Myopia vs. hyperopia: What’s the difference?
Myopia vs. Hyperopia
Myopia and hyperopia are common — but essentially opposite — types of vision problems. The biggest difference between them is where objects appear in focus. People with myopia (shortsightedness) see nearby objects more clearly. People with hyperopia (longsightedness) see distant objects more clearly.
Conversely, shortsightedness makes distant objects look blurry. Longsightedness blurs objects that are close to you. The difference between being shortsighted or longsighted is a matter of where light focuses inside the eye.
After light enters our eye through the pupil, it needs to be neatly focused on the retina in the back of the eye. When light enters the eye and does not focus properly on the retina, it causes blurry vision.
|Medical term||Myopia||Hyperopia or hypermetropia|
|What is in focus?||Close-up objects||Distant objects|
|What looks blurry?||Distant objects||Close-up objects|
|Eyeball shape (in most cases)||Too long (front to back)||Too short (front to back)|
|Where light focuses inside the eye||Too far in front of the retina||Too far past the retina|
What is nearsighted vision?
The medical term for shortsightedness is myopia. In a shortsighted eye, light focuses too far in front of the retina, instead of directly on it.
A minus lens (-) is used to correct myopia.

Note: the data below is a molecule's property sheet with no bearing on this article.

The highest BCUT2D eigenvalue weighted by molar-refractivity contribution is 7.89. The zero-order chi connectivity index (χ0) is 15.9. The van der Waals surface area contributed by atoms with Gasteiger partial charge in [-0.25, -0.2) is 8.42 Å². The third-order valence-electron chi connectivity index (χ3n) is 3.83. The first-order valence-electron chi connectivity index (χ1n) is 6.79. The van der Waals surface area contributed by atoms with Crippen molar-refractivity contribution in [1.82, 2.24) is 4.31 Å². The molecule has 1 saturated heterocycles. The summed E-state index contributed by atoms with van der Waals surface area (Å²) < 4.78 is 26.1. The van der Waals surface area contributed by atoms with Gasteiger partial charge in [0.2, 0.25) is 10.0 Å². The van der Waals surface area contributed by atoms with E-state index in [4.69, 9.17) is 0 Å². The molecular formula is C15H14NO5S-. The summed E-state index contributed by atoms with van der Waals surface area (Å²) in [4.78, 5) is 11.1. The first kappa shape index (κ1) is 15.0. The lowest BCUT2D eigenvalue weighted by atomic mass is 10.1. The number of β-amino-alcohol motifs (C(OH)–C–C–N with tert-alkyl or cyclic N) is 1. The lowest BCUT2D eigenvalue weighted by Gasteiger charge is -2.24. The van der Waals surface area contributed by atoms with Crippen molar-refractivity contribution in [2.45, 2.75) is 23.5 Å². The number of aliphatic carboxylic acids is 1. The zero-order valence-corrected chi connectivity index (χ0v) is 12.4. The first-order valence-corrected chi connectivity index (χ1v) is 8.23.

When light focuses in front of the retina, distant objects look blurry and nearby objects look clearer.
Shortsightedness usually develops during childhood and gets progressively worse throughout adolescence. It then stabilizes during early adulthood. Children who have progressive myopia may need specialized spectacles or contact lenses to slow the progression. This is called myopia control.
About four times as many people have myopia versus hyperopia. Approximately 40% of Americans are nearsighted, while only 5-10% are farsighted.
What is longsighted vision?
The medical term for longsightedness is hyperopia. It's the opposite of shortsightedness. Hyperopia is usually caused by an eyeball that's too short, causing light to focus behind the retina.
A positive lens (+) is used to correct hyperopia.
Longsightedness usually only makes close objects look blurry, and mild cases might not affect vision at all. In young children, the eyes’ accommodation system may be able to overcome small amounts of hyperopia.
However, high levels of hyperopia can cause objects at all distances to appear out of focus.
Most children are born with hyperopia, meaning they are longsighted at birth. Childhood hyperopia typically improves as the eyes grow and develop.
The similarities between myopia and hyperopia
Myopia and hyperopia are both types of refractive errors — slight variations in the eye that affect its ability to focus light. These variations are quite common, similar to differences in height.
Shortsightedness and longsightedness are both easily corrected with prescription spectacles or contact lenses. LASIK, PRK and other refractive surgeries can also correct refractive errors. They are good options once vision stabilizes, usually in a person’s early 20s.
If left uncorrected, the two types of refractive error can also share common signs and symptoms, including:
If you experience any of these symptoms, be sure to schedule a comprehensive eye exam with an optometrist.
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Page published on Friday, 28 June 2019
Page updated on Tuesday, 28 March 2023
Medically reviewed on Tuesday, 19 July 2022